Crossover Health, which provides medical services to large employers, Apple and Facebook among them, has acquired Sherpaa, an asynchronous telehealth company that has also mostly focused on serving employer populations.
The terms of the deal were not disclosed, but Sherpaa founder Dr. Jay Parkinson and his team will all become part of Crossover Health.
“Our physicians work in designated care teams for a defined group of patients. So a primary care physician would sit right next to a behavioral health therapist, who sits next to the health coach — they literally physically sit together,” Dr. Scott Shreeve, CEO and cofounder of Crossover Health, told Babyforyou.net.ua. “As we look at incorporating Sherpaa into our business, what we will be creating is a virtual primary care practice, which will be staffed by virtualists. Now what’s interesting is they aren’t home by themselves on their computers; they’re actually physically co-located and we’re actually building a virtual care center in New York to complement our in-person physical center.”
Sherpaa has raised a total of $8 million. (Though Parkinson maintains that the company after a falling out with Softbank, his investors have told Babyforyou.net.ua otherwise.)
For Crossover Health, founded in 2010, the move to buy Sherpaa is an effort to address the changing nature of workforces, which are rarely anymore concentrated in one or even a handful of cities.
“What’s happening is even with all [our] success we’re only taking care of 20 percent of the workforce of our current employer clients,” Shreeve said. “And that’s because 80 percent of them are remote to where that physical center is. So there’s been this natural need for us to really extend and expand out own care capabilities beyond the physical centers to now incorporate digital health really in response to where we thought the market should go, but also where our employers wanted to take us.”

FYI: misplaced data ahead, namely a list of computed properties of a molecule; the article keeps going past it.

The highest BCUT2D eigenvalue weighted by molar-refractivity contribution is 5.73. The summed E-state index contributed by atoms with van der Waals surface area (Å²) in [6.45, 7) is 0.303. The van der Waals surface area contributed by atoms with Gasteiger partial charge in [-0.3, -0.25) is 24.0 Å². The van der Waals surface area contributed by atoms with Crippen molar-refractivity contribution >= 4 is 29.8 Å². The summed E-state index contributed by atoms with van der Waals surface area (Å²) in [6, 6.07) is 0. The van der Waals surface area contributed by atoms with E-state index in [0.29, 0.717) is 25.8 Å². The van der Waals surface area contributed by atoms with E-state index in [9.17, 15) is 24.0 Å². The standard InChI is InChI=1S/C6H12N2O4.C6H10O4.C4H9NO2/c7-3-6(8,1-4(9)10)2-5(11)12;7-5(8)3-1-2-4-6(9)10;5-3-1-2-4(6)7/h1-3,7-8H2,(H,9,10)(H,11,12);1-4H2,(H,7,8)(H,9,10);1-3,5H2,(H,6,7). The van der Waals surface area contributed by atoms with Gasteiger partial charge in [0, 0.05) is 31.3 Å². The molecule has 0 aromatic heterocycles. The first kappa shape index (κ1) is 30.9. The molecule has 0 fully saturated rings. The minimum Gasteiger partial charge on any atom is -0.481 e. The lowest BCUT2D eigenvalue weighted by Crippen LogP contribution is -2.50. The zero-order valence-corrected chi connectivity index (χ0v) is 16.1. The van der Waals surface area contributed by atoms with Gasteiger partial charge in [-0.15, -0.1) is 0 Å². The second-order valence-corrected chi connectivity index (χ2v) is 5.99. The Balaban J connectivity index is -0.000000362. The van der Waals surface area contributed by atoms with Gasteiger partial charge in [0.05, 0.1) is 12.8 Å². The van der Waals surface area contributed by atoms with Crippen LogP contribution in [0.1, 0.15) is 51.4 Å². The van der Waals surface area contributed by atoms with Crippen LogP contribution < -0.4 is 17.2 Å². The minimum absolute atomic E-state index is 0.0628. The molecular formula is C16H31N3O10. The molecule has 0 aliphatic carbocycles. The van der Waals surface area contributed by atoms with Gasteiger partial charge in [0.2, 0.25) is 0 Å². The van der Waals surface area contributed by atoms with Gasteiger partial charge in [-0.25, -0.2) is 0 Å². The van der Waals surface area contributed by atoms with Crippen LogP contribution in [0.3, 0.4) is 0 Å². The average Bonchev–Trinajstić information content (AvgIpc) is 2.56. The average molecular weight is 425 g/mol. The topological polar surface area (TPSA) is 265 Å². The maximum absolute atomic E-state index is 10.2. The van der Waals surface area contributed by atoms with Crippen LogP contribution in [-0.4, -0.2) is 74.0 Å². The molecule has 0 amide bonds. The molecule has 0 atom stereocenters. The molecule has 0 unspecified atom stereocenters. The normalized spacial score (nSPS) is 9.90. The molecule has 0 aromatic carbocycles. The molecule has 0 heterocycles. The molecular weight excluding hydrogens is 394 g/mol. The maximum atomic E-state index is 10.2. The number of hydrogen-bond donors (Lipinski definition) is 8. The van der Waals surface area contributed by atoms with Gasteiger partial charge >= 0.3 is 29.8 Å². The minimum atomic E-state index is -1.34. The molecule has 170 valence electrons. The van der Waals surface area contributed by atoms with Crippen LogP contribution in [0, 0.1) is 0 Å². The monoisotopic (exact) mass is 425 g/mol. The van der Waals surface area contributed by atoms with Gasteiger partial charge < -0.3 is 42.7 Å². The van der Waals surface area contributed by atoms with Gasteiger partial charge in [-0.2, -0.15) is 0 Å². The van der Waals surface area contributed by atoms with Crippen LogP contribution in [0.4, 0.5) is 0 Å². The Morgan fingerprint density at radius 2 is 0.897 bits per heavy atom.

With Sherpaa’s technology, Crossover Health will be able to offer a tiered system that provides in-person care to employees at a central site and comparable virtual care to remote employees. Even for employees near an in-person clinic, virtual care may become their first option.
“I think the challenge is we’re still exam room-driven, even with connected care,” Parkinson said. “So the challenge is to ask: What does online-first care, and an exam room visit second only when necessary, look like? How does that change the cost structure? How does that change the convenience, and the way doctors and patients communicate? And ultimately how does that effect what these physical centers actually look and function? Because if they’re designed to do the things that purely online can’t do, that gets really interesting.”
Sherpaa, or more specifically Parkinson, is well-known in digital health circles for fiercely advocating that video, or even telephone, visits are not the most practical telehealth modality, but instead asynchronous care, via apps and messaging, is the best way to go. And Sherpaa has been building out an asynchronous care system which includes diagnosis, prescription, and referrals, since 2012, and operating it profitably.
For Parkinson, he chose to sell to Crossover partly because of their alignment on not only the right way to provide care, but also the importance of eschewing the fee-for-service business model.
“Scott’s been poking around, I’ve been poking around,” he said. “We came together because we felt that we both had built that non-fee-for-service business model. And if it’s not fee for service, that unlocks totally new care practices. So it’s more about how can you deliver care in a more rational way. That’s really what this is. It’s an entirely new care model. It’s going to be unprecedented in the way it operates. The history of Crossover has been about the physical centers, Sherpaa has been about virtual, but it’s really about sort of marrying them.”